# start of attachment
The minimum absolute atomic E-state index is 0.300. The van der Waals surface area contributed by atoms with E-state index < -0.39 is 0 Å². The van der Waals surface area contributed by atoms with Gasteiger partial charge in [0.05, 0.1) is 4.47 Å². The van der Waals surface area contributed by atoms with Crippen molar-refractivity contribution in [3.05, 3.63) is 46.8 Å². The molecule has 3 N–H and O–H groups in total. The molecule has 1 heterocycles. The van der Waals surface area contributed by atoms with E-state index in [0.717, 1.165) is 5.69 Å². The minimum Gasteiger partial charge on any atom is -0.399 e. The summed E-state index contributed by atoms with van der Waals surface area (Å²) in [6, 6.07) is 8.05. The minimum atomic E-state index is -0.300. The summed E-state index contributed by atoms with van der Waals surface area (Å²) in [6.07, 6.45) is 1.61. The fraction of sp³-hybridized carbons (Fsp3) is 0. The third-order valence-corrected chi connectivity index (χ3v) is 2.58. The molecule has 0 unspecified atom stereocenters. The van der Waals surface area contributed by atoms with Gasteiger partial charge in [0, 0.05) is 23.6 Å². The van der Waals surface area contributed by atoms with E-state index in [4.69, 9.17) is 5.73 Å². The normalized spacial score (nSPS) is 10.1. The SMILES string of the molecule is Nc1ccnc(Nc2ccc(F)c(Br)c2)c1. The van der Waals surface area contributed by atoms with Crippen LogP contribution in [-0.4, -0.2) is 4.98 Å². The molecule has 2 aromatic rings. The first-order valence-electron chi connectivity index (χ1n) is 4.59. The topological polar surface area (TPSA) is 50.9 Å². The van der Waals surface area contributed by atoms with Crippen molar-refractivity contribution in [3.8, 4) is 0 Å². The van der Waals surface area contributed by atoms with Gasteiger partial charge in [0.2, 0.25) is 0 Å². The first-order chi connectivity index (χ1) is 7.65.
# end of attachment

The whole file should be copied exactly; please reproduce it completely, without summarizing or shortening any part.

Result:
The minimum absolute atomic E-state index is 0.300. The van der Waals surface area contributed by atoms with E-state index < -0.39 is 0 Å². The van der Waals surface area contributed by atoms with Gasteiger partial charge in [0.05, 0.1) is 4.47 Å². The van der Waals surface area contributed by atoms with Crippen molar-refractivity contribution in [3.05, 3.63) is 46.8 Å². The molecule has 3 N–H and O–H groups in total. The molecule has 1 heterocycles. The van der Waals surface area contributed by atoms with E-state index in [0.717, 1.165) is 5.69 Å². The minimum Gasteiger partial charge on any atom is -0.399 e. The summed E-state index contributed by atoms with van der Waals surface area (Å²) in [6, 6.07) is 8.05. The minimum atomic E-state index is -0.300. The summed E-state index contributed by atoms with van der Waals surface area (Å²) in [6.07, 6.45) is 1.61. The fraction of sp³-hybridized carbons (Fsp3) is 0. The third-order valence-corrected chi connectivity index (χ3v) is 2.58. The molecule has 0 unspecified atom stereocenters. The van der Waals surface area contributed by atoms with Gasteiger partial charge in [0, 0.05) is 23.6 Å². The van der Waals surface area contributed by atoms with E-state index in [4.69, 9.17) is 5.73 Å². The normalized spacial score (nSPS) is 10.1. The SMILES string of the molecule is Nc1ccnc(Nc2ccc(F)c(Br)c2)c1. The van der Waals surface area contributed by atoms with Crippen LogP contribution in [-0.4, -0.2) is 4.98 Å². The molecule has 2 aromatic rings. The first-order valence-electron chi connectivity index (χ1n) is 4.59. The topological polar surface area (TPSA) is 50.9 Å². The van der Waals surface area contributed by atoms with Crippen molar-refractivity contribution in [3.8, 4) is 0 Å². The van der Waals surface area contributed by atoms with Gasteiger partial charge in [0.2, 0.25) is 0 Å². The first-order chi connectivity index (χ1) is 7.65.